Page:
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Insulation - the sector that keeps on growing

A new report has revealed that the insulation sector is continuing to grow around the world, and should continue to do so at a rapid rate over the next seven years. 
The study was carried out by Global Market Insights, a research firm based in Delaware in the US. It found that the global thermal insulation sector is in course for a major expansion that will see its value soar to $34.9 billion (£26.9 billion) by 2024.
According to the report, a primary reason for this growth will be the general expansion of the construction industry. Worth $7 trillion in 2015, in 2024 it will be valued at twice that much, and this will be dominated by three of the largest economies in the world as the US, India and China are expected to account for 55 per cent of market share. 
The Asian BRICS nations will have a major role to play, as rapid urbanisation and economic development takes place in the two rising countries with populations exceeding a billion people, while the recognition of the need to make buildings energy-efficient is also highly important in terms of its global impact on carbon emissions. But as a major emitter, it is also important that the US improves in this area too.
What the survey found was that major driving force in the growth of thermal insulation use was the desire to reduce heat loss through walls, roofs and floors, which collectively account for 70 per cent of heat emitted by buildings. The desire to save energy and reduce carbon footprints are key motivations to invest in insulation. Combined with the easy availability of products, this is acting to drive growth. So too is the ease of installation and technical advances improving the quality of products.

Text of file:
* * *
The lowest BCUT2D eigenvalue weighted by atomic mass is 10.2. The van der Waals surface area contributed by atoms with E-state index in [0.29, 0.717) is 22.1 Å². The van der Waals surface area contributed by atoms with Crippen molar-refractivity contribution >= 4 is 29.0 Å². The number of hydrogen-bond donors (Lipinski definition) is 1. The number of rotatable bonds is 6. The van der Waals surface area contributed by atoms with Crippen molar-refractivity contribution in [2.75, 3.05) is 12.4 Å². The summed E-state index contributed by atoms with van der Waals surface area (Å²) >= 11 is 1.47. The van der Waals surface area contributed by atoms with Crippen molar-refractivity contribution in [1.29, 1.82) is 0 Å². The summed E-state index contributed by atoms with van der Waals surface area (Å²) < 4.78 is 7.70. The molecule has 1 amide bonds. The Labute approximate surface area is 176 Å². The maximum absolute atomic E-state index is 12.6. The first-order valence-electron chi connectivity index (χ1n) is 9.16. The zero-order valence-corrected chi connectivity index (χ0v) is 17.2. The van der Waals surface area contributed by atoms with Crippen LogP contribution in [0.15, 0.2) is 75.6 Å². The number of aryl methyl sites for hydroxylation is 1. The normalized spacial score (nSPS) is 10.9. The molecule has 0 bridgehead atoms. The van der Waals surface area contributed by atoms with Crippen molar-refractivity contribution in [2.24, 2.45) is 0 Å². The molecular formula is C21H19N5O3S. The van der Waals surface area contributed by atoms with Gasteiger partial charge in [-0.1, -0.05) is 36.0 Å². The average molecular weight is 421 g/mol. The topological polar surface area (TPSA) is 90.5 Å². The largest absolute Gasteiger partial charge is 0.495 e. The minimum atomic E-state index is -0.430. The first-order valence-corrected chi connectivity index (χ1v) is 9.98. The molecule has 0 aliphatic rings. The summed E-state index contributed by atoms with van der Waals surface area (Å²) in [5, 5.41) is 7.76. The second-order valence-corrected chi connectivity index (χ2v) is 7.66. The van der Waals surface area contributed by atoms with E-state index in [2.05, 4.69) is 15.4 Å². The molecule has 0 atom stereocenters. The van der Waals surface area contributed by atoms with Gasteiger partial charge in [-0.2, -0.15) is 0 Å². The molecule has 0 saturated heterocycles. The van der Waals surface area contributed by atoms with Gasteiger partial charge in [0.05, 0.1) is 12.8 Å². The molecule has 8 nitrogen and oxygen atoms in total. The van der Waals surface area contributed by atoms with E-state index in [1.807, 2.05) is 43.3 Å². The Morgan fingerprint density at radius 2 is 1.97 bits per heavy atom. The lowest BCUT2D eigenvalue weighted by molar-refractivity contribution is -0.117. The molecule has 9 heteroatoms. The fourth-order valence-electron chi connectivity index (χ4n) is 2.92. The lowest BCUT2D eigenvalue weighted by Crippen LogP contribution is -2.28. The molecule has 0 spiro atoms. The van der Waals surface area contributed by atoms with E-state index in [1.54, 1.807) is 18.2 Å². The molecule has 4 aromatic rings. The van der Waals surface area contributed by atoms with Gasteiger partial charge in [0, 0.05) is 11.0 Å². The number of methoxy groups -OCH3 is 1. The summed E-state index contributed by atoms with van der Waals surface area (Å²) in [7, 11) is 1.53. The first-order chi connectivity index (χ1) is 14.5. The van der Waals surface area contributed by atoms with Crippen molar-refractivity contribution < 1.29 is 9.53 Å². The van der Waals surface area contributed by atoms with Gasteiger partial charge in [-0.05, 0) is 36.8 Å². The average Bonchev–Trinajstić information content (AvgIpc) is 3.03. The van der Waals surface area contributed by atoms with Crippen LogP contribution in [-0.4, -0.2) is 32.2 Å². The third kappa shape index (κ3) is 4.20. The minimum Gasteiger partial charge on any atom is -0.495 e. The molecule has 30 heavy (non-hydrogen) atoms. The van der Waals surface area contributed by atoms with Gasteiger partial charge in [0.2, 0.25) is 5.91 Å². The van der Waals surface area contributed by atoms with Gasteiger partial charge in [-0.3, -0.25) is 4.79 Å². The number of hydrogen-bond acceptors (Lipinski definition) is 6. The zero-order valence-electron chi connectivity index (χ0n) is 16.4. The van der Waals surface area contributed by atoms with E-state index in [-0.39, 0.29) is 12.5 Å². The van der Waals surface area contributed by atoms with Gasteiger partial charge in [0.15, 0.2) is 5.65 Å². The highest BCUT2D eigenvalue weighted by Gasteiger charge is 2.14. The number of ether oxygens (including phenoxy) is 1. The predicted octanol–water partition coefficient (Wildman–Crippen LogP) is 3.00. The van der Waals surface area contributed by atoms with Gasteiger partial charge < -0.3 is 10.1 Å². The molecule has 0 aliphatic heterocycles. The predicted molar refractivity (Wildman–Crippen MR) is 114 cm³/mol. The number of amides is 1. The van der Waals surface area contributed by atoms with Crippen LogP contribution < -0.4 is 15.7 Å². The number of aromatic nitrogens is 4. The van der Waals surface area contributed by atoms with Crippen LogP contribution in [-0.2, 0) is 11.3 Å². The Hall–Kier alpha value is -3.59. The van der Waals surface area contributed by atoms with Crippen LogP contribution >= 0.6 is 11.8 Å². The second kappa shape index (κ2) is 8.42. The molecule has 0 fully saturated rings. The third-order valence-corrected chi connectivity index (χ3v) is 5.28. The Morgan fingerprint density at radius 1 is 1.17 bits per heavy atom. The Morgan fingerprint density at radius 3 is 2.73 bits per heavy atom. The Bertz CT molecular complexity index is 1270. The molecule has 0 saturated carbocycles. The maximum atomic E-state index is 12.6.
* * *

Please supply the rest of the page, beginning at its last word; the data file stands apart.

Another factor identified in the report was the increasing use of government help through loans and grants, as well as stricter regulatory regimes. An example of the latter is the European Energy saving regulations. In addition, many companies and organisations around the world have adopted the International Energy Conservation Code, which was introduced in 2012 and has been increasingly used. 
The report does not mention any potential impact emanating from the change in US government policy regarding climate change, which has seen it pull out of the Paris Climate Accord. However, one reason for this is that while there may not be any desire on behalf of the Trump administration to promote regulations aimed at cutting emissions and tackling climate change, corporate America has taken the view that climate change is real and is acting accordingly. Moreover, property owners whose homes or business premises have higher energy bills than they otherwise might due to a lack of good insulation will still have an obvious incentive to address the issue, or to ensure insulation is fitted in any new buildings they have constructed. 
Here in the UK, landlords and householders might have felt a sense of concern recently about the insulation they have in their properties in the wake of the Grenfell Tower tragedy. But the reality is that the kind of retrofitted external cladding seen on tower blocks built in the 1960s and 70s is just one form of insulation, and very different from the kind of thermal insulation that can be fitted in modern buildings, particularly during the construction process. Indeed, it may be that the very growth of the insulation sector means product improvement will encompass major advances in fire-retardant products. 
In any case, the Global Insights report shows that the world is busy insulating more, and there is no sign that anything may stop this trend soon.